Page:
I'm on a plane you know. Not just any plane though, I'm on a plane to Iceland. Ah yes. Iceland. Did you know that Iceland is green and Greenland is ice? The irony, right? That's not what I'm getting at, though. This blog is your guide to Banff National Park.
I've been to a lot of places this year. I feel pretty lucky too, but every time I travel I never run into a whole ton of people my age. I sometimes wish I grew up in a culture where travel wasn't so frowned upon. People are afraid to use their PTO, to try something new, spend the money. But why? Why is that the new norm? The only real thing stopping you from hopping on a plane is yourself, but we will save more of that conversation for a different day.
I had been wanting to see Banff for a long time. I'm almost fairly certain it started with a picture I saw of Lake Moraine upon opening my laptop, one day. It loves to show me random nature pics. When I saw that picture, I just knew I had to be there. That glacier fed lake was calling to me.
Off I went. After spending 3 days in the park with my photo taking boyfriend, I picked up quite a few "do's" and "don'ts", so I'd like to pass that knowledge along to you now. This place is becoming quite the hot spot and I think there is definitely a strategy one should have for seeing all of the park’s gems. So here it is! My guide to Banff National Park.
Where to Fly
I booked my nonstop ticket with Air Canada. Because I went in August, prices all around were a bit expensive- high tourism season. However, if you're like me and enjoy saving money, there is still plenty of room for that through other aspects of the trip.
I do suggest landing in Calgary. You can fly into smaller airports that are closer to the park, but those definitely come at a cost. Calgary is about a 1hr drive to the park itself, so plan accordingly. I found that Thrifty had the most reasonable prices for cars. No 4 by 4 vehicles are required, really. You can definitely get away with driving a little sedan.
Where to Stay
Everywhere in Banff is pretty damn expensive, and this is where is can get confusing. 20 minutes outside the National Park is a town called Canmore. This is where I stayed. There are familiar commercial grocery stores and places to eat around the town, making it easy to navigate. Now 20 minutes from there is also the town of Banff. This is where most people stay.
The town of Banff is a tourist trap! It's cute to go and see, but it's slammed with people. There isn't a whole ton of parking there either, so you risk ending up driving in circles trying to find a place. Anyhow, cool to see, but I was't sold on spending a ton of time there. Team Canmore for the win. To save money, I always suggest Airbnb or VRBO. Everywhere I go, I typically get a place with a kitchen to cook my own food. Yeah, I'm that girl.
What to Do
This is the fun part! Okay, let me start by saying that this park gets packed with people. Packed to the point where if you are not in the lake parking lots by 8am, park rangers actually close the roads. Yes, they close the roads and you will not get in. Again, I went in the summer and can only speak for that time frame. I also went in 2017 when all of the National Parks in Canada were free, so I did not pay an entry fee, which also results in more people. Below I have laid out my itinerary for the weekend so you can get a feel for what I was up to.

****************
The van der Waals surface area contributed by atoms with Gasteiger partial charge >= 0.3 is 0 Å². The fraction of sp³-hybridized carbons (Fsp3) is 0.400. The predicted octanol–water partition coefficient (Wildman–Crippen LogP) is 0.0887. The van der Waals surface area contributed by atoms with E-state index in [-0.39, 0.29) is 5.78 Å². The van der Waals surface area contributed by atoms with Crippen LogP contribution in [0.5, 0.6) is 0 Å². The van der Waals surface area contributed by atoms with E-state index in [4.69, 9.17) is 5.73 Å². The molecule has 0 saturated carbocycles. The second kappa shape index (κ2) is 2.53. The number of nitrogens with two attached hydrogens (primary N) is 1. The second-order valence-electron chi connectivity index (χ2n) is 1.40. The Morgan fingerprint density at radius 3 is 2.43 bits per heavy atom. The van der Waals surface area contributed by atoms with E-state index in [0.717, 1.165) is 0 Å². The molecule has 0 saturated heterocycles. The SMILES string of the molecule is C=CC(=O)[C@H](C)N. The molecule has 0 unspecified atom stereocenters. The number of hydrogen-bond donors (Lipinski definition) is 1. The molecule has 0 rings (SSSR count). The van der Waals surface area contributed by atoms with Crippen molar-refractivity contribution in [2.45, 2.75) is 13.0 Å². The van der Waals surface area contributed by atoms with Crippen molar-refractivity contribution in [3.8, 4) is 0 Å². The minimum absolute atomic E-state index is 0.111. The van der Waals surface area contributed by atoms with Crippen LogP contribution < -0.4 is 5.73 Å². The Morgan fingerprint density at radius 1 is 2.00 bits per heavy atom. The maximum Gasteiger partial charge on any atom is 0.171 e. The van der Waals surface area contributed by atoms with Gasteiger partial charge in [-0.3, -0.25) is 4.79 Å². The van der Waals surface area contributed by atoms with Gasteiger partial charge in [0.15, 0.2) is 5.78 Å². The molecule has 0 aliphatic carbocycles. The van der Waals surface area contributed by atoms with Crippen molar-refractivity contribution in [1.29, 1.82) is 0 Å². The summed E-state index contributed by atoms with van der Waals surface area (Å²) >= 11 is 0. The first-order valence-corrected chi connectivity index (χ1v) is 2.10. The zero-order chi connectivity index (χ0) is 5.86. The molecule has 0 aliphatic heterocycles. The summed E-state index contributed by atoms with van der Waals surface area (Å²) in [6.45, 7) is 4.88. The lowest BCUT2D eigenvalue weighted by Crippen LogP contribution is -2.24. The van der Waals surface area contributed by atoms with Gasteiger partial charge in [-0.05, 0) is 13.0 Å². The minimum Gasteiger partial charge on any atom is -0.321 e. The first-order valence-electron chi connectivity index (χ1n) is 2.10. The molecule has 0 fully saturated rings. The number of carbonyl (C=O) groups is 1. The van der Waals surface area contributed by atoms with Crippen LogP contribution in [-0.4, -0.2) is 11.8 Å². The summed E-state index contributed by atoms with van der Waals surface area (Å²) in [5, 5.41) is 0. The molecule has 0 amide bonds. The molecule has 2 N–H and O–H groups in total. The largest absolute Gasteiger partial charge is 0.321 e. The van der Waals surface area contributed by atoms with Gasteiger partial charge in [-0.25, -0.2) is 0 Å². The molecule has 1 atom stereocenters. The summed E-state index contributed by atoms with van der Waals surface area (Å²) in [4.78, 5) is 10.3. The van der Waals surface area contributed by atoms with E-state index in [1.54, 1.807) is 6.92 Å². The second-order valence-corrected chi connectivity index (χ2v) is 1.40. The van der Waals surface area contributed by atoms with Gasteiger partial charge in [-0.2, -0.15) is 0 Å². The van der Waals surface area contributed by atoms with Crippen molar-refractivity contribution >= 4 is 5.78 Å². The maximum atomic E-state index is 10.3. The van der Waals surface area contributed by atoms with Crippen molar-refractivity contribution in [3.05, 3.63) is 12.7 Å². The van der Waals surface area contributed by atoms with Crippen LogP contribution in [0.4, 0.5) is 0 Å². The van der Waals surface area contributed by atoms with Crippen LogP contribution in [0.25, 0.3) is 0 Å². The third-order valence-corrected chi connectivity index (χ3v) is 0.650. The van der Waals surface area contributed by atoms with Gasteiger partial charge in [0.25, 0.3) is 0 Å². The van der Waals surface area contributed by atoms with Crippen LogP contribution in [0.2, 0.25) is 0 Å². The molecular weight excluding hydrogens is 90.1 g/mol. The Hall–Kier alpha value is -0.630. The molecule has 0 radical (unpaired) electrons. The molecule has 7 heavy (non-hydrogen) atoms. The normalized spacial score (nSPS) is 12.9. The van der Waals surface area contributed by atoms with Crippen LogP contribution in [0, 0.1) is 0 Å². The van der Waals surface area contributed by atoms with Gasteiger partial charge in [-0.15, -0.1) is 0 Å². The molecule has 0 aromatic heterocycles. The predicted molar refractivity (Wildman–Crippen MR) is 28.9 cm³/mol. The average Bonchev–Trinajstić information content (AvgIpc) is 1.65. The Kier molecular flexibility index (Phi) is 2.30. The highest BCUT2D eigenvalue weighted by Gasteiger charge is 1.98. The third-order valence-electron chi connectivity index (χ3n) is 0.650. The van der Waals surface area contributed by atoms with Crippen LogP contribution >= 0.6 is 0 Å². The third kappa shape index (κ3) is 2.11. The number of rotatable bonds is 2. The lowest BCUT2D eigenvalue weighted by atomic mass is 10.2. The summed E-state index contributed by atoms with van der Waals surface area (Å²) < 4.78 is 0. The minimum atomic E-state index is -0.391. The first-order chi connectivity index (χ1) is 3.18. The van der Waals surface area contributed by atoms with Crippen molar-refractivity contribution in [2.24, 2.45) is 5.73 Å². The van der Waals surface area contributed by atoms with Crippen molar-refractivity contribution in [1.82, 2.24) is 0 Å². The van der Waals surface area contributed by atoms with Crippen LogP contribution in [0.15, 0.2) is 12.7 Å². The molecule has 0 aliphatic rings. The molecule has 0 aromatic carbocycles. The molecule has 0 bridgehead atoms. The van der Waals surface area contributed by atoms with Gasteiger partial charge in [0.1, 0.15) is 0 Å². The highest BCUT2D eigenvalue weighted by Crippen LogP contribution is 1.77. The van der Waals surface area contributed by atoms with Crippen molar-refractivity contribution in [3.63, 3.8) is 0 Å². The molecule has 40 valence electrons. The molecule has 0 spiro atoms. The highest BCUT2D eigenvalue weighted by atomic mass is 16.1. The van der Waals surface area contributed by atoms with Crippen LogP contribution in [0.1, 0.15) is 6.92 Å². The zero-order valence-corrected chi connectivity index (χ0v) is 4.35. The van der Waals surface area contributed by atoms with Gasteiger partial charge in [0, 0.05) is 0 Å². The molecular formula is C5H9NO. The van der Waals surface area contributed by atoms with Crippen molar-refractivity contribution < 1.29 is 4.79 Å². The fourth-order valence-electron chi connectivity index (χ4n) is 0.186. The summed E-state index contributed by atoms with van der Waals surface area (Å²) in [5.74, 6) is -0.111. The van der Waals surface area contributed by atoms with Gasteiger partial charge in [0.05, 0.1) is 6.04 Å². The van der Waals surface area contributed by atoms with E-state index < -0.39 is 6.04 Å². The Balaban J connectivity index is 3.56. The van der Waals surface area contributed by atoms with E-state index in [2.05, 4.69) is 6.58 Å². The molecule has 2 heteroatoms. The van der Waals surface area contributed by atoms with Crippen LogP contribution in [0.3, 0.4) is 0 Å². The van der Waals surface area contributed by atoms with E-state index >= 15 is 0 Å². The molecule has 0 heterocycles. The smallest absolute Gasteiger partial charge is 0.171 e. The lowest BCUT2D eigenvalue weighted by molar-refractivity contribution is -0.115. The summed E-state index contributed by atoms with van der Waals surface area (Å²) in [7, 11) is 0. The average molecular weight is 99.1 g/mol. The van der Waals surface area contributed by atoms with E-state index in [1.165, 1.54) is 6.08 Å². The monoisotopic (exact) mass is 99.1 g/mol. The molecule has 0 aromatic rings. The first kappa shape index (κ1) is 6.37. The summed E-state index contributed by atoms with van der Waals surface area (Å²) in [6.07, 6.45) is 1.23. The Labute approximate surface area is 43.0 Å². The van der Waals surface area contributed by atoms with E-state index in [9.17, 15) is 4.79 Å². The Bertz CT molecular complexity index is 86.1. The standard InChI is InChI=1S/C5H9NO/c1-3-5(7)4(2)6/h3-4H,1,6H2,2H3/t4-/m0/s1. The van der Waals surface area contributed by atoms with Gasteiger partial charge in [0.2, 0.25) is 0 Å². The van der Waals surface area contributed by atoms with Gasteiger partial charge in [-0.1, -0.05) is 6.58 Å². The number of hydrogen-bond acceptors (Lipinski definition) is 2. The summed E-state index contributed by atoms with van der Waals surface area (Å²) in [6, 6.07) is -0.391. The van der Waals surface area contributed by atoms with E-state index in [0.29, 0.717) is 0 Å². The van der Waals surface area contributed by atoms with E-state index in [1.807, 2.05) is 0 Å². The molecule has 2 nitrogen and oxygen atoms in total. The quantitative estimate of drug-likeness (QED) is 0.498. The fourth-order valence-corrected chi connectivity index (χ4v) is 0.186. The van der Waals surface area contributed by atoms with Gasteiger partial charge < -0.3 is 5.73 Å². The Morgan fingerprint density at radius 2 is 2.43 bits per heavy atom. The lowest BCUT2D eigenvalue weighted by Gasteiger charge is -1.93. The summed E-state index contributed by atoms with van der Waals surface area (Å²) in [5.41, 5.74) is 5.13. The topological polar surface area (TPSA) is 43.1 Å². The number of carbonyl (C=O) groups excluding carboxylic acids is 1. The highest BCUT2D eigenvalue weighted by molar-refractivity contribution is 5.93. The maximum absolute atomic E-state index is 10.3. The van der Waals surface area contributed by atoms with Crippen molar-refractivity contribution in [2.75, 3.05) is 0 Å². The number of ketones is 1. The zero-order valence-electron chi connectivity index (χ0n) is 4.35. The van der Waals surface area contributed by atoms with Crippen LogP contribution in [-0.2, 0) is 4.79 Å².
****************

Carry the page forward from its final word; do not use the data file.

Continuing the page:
Please note that the attractions I'm about to talk about are DEEP within the park. While the park entrance is 20 minutes away from most places to stay, the lakes and such are much further away. Think 1 to 1.5hrs.
Red Chairs for Sunset
After arriving in Canmore, checking into our condo and grocery shopping, I headed straight for the sunset. The spot Scott found is a great place to get a full on view of the mountains, the town of Banff and some little lakes below. What makes this place unique, though, is these 2 random red chairs someone placed at the bottom of the hill. Golden Hour pics for the win.
Lake Louise + Lake Agnes + Teahouse + Big Beehive + Devil's Thumb Hike
This hike is a total of about 6 miles round trip (Louise to Beehive). We started the hike at 7am and there were already people lined up for pictures at Lake Louise. I really recommend going here in the morning. The lighting is A+++ and while there are folks there, there are not too many. From Lake Louise, we walked along the right side to hit the trail to Lake Agnes. This is a fairly decent ascend up the mountain with great views of Lake Louise as you start to head into the tree line.
Lake Agnes + Teahouse
Eventually you will come up to Mirror Lake which is kind of cool to see. After that is Lake Agnes. On your right will be the Teahouse. This is a must to stop there and have a cup of their brew!
They have all kinds of tea, so no excuses, and coffee if you're one of those people. Please beware that they take cash only (both Canadian and USD), so come prepared. There's also chipmunks everywhere. Leave them alone, though. They already jump on humans as is and chipmunk disease ain't cute. Something cool to note about the teahouse is that the staff actually hikes supplies up there every day. Every. Day. The next time you think life is hard as you're sipping your Caramel Macchiato, you stop and think about someone else, okay?
From here, you will stay along the righthand side of Lake Agnes and make your way to Big Beehive. This portion of the hike is a fairly decent number of steep switchbacks. Nothing too crazy but kind of exhausting if you just filled up on a whole pint of tea. Kidding. I didn't do that. I don't have a problem, pssshh.